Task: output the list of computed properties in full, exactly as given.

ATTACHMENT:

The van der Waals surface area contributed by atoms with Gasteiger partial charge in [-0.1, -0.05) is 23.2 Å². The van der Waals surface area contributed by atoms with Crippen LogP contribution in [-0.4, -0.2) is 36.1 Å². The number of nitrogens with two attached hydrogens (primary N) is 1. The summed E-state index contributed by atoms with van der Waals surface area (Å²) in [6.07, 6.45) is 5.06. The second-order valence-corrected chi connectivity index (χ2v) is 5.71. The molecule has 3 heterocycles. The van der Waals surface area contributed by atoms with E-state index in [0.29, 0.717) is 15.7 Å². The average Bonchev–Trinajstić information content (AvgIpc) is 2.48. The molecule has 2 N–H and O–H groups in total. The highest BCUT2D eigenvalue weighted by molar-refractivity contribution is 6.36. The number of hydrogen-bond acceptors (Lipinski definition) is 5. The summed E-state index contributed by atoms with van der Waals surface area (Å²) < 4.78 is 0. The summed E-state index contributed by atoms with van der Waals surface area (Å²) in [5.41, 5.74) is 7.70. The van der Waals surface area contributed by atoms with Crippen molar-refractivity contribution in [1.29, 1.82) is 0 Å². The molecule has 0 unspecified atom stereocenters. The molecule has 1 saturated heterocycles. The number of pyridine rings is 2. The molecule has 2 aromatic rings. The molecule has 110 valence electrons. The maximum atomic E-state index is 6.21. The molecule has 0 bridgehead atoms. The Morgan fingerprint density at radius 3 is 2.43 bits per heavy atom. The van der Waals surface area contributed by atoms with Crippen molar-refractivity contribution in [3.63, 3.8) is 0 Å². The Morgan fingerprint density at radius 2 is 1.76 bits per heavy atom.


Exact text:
The van der Waals surface area contributed by atoms with Gasteiger partial charge in [-0.1, -0.05) is 23.2 Å². The van der Waals surface area contributed by atoms with Crippen LogP contribution in [-0.4, -0.2) is 36.1 Å². The number of nitrogens with two attached hydrogens (primary N) is 1. The summed E-state index contributed by atoms with van der Waals surface area (Å²) in [6.07, 6.45) is 5.06. The second-order valence-corrected chi connectivity index (χ2v) is 5.71. The molecule has 3 heterocycles. The van der Waals surface area contributed by atoms with E-state index in [0.29, 0.717) is 15.7 Å². The average Bonchev–Trinajstić information content (AvgIpc) is 2.48. The molecule has 2 N–H and O–H groups in total. The highest BCUT2D eigenvalue weighted by molar-refractivity contribution is 6.36. The number of hydrogen-bond acceptors (Lipinski definition) is 5. The summed E-state index contributed by atoms with van der Waals surface area (Å²) < 4.78 is 0. The summed E-state index contributed by atoms with van der Waals surface area (Å²) in [5.41, 5.74) is 7.70. The van der Waals surface area contributed by atoms with Crippen molar-refractivity contribution in [1.29, 1.82) is 0 Å². The molecule has 0 unspecified atom stereocenters. The molecule has 1 saturated heterocycles. The number of pyridine rings is 2. The molecule has 2 aromatic rings. The molecule has 110 valence electrons. The maximum atomic E-state index is 6.21. The molecule has 0 bridgehead atoms. The Morgan fingerprint density at radius 3 is 2.43 bits per heavy atom. The van der Waals surface area contributed by atoms with Crippen molar-refractivity contribution in [3.63, 3.8) is 0 Å². The Morgan fingerprint density at radius 2 is 1.76 bits per heavy atom.